Oops! Sorry about that, folks -- I just found a bug in my BLOG code that caused it to die inside the markup layer whenever I try to do a ordered list. It's fixed now. I still have some adjustment to do to use the new software -- the use of attributes still gets me almost every time.
I find myself wondering what it'd be like to be completely unable to communicate with other people except for very simple gestures .. how long would it take to lose one's job? House? Some people with damage to certain areas of their brain have something not entirely unlike this. The fortunate ones have family to take care of them -- the unfortunate? I wonder. Wards of the state? Quick and permanent trip to a nursing home?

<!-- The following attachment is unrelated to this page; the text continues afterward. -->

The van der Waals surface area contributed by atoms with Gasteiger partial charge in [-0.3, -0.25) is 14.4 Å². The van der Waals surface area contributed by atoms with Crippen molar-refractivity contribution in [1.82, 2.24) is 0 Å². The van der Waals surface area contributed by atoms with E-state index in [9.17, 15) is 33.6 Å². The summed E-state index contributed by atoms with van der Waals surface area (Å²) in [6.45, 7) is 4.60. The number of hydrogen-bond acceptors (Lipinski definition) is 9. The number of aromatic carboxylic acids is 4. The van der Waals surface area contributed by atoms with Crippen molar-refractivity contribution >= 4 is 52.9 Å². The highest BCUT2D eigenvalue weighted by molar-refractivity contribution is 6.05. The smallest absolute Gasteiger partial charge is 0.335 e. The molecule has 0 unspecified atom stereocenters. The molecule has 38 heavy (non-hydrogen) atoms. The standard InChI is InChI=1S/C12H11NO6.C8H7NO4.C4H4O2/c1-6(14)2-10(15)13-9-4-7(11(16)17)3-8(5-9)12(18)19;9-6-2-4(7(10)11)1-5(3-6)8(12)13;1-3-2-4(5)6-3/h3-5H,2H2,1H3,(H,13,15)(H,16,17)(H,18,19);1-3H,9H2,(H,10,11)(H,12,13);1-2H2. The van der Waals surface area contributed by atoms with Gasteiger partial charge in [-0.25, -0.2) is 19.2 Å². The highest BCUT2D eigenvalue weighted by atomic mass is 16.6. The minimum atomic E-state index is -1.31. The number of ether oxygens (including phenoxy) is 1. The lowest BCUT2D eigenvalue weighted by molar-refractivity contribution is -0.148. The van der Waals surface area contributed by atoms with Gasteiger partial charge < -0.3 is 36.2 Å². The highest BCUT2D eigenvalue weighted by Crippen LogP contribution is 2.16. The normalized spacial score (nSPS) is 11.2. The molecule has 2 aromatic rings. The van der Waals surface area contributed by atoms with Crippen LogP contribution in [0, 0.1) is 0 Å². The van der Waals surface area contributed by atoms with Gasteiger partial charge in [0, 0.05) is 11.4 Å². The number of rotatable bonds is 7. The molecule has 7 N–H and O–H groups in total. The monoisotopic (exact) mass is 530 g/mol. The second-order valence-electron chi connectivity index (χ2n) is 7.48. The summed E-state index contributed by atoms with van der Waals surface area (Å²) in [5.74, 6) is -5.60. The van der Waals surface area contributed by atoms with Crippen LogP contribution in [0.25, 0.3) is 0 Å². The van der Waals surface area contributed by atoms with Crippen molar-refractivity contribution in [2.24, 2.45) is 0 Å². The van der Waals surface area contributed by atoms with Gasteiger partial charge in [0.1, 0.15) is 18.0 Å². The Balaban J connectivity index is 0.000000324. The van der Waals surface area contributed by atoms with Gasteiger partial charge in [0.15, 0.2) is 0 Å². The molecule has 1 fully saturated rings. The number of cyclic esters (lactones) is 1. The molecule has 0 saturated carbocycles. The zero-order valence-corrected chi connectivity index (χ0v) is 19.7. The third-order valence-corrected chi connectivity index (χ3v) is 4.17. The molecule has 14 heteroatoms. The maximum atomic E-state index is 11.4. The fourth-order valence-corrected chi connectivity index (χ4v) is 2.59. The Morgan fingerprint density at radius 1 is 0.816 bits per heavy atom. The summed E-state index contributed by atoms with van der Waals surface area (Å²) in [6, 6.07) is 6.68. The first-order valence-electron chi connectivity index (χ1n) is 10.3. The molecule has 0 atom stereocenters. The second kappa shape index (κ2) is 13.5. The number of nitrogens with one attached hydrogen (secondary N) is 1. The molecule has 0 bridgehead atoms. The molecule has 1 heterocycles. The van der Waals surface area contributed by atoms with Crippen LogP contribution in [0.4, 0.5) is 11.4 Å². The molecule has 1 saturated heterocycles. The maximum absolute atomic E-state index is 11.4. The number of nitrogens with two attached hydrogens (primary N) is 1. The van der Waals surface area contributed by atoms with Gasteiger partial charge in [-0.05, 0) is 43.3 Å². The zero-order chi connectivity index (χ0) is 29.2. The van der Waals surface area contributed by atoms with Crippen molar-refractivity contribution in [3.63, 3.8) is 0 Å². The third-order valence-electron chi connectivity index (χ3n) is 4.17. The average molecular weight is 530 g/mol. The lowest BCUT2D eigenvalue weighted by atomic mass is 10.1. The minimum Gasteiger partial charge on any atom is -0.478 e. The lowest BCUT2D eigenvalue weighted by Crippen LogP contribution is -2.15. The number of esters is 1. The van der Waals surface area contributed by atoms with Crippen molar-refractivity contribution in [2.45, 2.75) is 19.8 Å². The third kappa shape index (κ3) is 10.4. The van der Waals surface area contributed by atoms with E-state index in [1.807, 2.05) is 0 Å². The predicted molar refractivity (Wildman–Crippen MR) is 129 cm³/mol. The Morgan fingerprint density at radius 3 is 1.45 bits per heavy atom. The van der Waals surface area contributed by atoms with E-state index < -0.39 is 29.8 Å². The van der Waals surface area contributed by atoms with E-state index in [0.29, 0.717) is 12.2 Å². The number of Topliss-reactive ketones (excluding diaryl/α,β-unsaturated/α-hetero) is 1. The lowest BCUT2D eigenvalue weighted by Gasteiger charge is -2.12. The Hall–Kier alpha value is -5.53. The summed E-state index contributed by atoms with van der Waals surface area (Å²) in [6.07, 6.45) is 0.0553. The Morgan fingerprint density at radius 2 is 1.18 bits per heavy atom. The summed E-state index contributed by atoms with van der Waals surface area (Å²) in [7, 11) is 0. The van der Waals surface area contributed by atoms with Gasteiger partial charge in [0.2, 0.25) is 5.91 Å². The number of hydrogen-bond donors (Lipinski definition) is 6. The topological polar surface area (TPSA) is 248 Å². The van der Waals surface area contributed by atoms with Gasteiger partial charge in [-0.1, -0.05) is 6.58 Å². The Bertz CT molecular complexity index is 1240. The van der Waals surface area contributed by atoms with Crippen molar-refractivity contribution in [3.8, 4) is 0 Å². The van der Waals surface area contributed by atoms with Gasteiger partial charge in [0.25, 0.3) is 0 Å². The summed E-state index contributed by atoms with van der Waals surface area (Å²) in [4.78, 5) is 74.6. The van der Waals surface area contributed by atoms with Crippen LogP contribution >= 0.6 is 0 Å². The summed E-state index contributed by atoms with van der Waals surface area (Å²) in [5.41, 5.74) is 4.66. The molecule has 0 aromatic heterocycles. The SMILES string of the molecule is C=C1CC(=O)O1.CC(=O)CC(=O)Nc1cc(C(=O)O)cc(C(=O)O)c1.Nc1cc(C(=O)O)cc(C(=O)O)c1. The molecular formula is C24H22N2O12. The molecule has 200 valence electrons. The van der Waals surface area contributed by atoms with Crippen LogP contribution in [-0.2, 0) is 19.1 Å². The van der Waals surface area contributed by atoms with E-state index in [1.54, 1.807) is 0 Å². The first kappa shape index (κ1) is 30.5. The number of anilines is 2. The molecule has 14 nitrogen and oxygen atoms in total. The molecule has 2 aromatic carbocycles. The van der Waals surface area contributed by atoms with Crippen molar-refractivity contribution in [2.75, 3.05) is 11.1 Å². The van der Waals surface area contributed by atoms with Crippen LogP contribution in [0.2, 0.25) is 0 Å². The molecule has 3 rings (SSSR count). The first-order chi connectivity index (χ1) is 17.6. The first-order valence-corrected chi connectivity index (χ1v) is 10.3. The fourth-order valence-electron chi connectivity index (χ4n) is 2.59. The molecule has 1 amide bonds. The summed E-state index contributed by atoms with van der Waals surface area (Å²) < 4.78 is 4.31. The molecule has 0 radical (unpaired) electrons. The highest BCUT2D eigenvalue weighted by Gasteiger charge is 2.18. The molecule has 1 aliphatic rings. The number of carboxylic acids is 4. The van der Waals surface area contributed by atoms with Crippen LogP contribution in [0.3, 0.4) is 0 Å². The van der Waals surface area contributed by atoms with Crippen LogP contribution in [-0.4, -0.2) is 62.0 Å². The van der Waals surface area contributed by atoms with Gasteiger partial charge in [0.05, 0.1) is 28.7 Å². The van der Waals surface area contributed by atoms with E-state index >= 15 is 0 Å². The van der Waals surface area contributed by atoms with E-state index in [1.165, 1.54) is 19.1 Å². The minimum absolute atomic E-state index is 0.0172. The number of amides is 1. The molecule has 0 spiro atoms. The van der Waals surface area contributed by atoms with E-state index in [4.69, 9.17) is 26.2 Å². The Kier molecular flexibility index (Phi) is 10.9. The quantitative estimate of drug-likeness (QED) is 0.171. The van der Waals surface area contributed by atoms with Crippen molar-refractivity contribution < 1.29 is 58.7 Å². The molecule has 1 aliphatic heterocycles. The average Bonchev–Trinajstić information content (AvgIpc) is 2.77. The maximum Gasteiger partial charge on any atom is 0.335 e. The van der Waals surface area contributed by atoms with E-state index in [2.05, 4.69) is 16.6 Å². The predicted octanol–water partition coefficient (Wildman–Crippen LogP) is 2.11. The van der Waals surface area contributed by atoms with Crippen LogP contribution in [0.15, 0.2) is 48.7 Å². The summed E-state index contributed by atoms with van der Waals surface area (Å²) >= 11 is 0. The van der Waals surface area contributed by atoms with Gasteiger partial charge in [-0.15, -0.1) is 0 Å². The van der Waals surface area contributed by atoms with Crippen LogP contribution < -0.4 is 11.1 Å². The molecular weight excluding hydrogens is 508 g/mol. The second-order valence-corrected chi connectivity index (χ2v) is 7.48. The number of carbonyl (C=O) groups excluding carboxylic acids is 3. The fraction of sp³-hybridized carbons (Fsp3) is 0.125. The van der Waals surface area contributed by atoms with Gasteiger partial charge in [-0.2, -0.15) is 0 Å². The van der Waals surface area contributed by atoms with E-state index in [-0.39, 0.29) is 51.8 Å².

Ahh, so finally at work I've moved all the NFS traffic between our two computational workhorses to a private gigabit network. This is very good. It'll be even better when the old, semi-retired third workhorse retires and I can stop exposing NFS to the external network at all. Contrary to what a lot of people think about NFS, I think it's great. It's very fast, not too tricky to set up, isn't terrible with how it preserves Unix filesystem semantics, and simple enough that debugging it isn't hard. It does have its downsides -- it's not very secure, one needs to be aware of UID mapping, and by default you'll never know if it's using UDP, TCP, or some combination of the two. Still, one of the things that a lot of people forget about the Unix philosophy, and why Unix works so well, is that each component is generally fairly small and simple, so understanding and debugging them is not hard. We may stack those components on each other arbitrarily to achieve the results we want though -- some people tunnel NFS over SSH, a VPN, or similar in order to add security. I keep wishing that the Plan9 or HURD folks, who take Unix to the next level in some ways, had enjoyed more success. I may have felt different when I was younger, but I've come to the conclusion that, as we try to extend Unix in new ways, Tanenbaum was perhaps correct in his pushing for a multilayered design. One of the Unix mantras is that everything is a stream of bytes, meaning that any structure we impose on data is our responsibility - the operating system does not care, but it also doesn't get in the way of our doing so. One of the ideas in Plan9 and HURD makes it easier to impose said structure on our data, letting us make user-mounted filesystems that are managed by processes the user might run. There are tons of things that could be done with this, from encrypting parts of our directory tree to being able to enter an automounting tarball with the "cd" command. Why can't we do this on traditional Unix? Will we ever be able to get there? It's an open question.